The Bill that sets out the next steps in Christchurch's recovery, which was previously mired in controversy, has passed its second reading unanimously.
Labour and the Greens last month withdrew their support for the Greater Christchurch Regeneration Bill because they thought it gave the Government too much power.
Earthquake Recovery Minister Gerry Brownlee negotiated a way through, with both sides making concessions, and achieved cross-party support.
"There has been give-and-take in this process as we've further developed the legislative back-up needed for Christchurch's regeneration," he said.
"It has always been my preference to have broad parliamentary support for what is a very important piece of legislation."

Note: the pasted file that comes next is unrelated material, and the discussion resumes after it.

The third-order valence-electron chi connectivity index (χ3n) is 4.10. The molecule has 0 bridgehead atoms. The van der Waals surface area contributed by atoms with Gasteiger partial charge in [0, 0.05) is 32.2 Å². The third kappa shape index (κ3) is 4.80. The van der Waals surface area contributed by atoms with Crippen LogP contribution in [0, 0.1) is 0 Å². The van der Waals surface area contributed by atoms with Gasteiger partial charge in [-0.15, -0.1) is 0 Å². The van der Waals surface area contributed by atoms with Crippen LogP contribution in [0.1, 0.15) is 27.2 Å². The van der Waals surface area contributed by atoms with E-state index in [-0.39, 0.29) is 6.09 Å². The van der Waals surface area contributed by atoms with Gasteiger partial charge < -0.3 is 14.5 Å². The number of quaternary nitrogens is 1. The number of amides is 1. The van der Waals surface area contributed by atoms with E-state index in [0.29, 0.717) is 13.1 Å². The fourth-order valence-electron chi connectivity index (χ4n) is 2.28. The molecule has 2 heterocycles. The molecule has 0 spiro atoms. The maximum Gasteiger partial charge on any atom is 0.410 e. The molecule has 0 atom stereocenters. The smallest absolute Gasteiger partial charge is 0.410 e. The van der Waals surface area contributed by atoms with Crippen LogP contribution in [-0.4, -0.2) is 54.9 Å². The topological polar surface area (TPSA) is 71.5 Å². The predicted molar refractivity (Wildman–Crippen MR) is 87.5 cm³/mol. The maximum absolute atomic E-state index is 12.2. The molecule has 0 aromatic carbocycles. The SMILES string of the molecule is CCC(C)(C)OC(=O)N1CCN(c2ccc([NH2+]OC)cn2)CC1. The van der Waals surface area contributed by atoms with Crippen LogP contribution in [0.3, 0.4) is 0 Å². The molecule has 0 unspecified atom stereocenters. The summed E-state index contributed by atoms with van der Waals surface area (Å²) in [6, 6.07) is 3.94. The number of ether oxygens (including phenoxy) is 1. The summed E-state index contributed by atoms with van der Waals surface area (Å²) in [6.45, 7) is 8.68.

The Bill establishes Regenerate Christchurch, the organisation that will take over from the Canterbury Earthquake Recovery Authority when it shuts down next month.
Regenerate Christchurch is a partnership between the Government and Christchurch City Council.
Labour's Megan Woods says the Government has shifted its position and is going to allow greater local input into decisions affecting the city.
The Bill will become law when it passes its committee and third reading stages.